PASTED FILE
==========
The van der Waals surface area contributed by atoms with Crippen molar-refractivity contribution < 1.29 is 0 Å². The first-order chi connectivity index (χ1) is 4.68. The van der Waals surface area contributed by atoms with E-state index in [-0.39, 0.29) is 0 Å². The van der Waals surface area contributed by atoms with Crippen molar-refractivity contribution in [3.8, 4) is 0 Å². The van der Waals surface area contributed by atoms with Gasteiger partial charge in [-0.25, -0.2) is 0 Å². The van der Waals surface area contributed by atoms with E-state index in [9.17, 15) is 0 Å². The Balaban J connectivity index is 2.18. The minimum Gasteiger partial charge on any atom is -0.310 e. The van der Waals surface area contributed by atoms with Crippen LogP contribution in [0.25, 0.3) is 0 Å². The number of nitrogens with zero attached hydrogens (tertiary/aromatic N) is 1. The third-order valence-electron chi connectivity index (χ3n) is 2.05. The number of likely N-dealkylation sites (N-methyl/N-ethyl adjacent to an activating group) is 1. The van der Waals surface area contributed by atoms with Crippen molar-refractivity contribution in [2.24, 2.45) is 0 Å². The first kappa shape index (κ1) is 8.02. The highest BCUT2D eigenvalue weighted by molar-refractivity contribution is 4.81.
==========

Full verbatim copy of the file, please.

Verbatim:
The van der Waals surface area contributed by atoms with Crippen molar-refractivity contribution < 1.29 is 0 Å². The first-order chi connectivity index (χ1) is 4.68. The van der Waals surface area contributed by atoms with E-state index in [-0.39, 0.29) is 0 Å². The van der Waals surface area contributed by atoms with Crippen molar-refractivity contribution in [3.8, 4) is 0 Å². The van der Waals surface area contributed by atoms with Gasteiger partial charge in [-0.25, -0.2) is 0 Å². The van der Waals surface area contributed by atoms with E-state index in [9.17, 15) is 0 Å². The Balaban J connectivity index is 2.18. The minimum Gasteiger partial charge on any atom is -0.310 e. The van der Waals surface area contributed by atoms with Crippen LogP contribution in [0.25, 0.3) is 0 Å². The number of nitrogens with zero attached hydrogens (tertiary/aromatic N) is 1. The third-order valence-electron chi connectivity index (χ3n) is 2.05. The number of likely N-dealkylation sites (N-methyl/N-ethyl adjacent to an activating group) is 1. The van der Waals surface area contributed by atoms with Crippen molar-refractivity contribution in [2.24, 2.45) is 0 Å². The first kappa shape index (κ1) is 8.02. The highest BCUT2D eigenvalue weighted by molar-refractivity contribution is 4.81.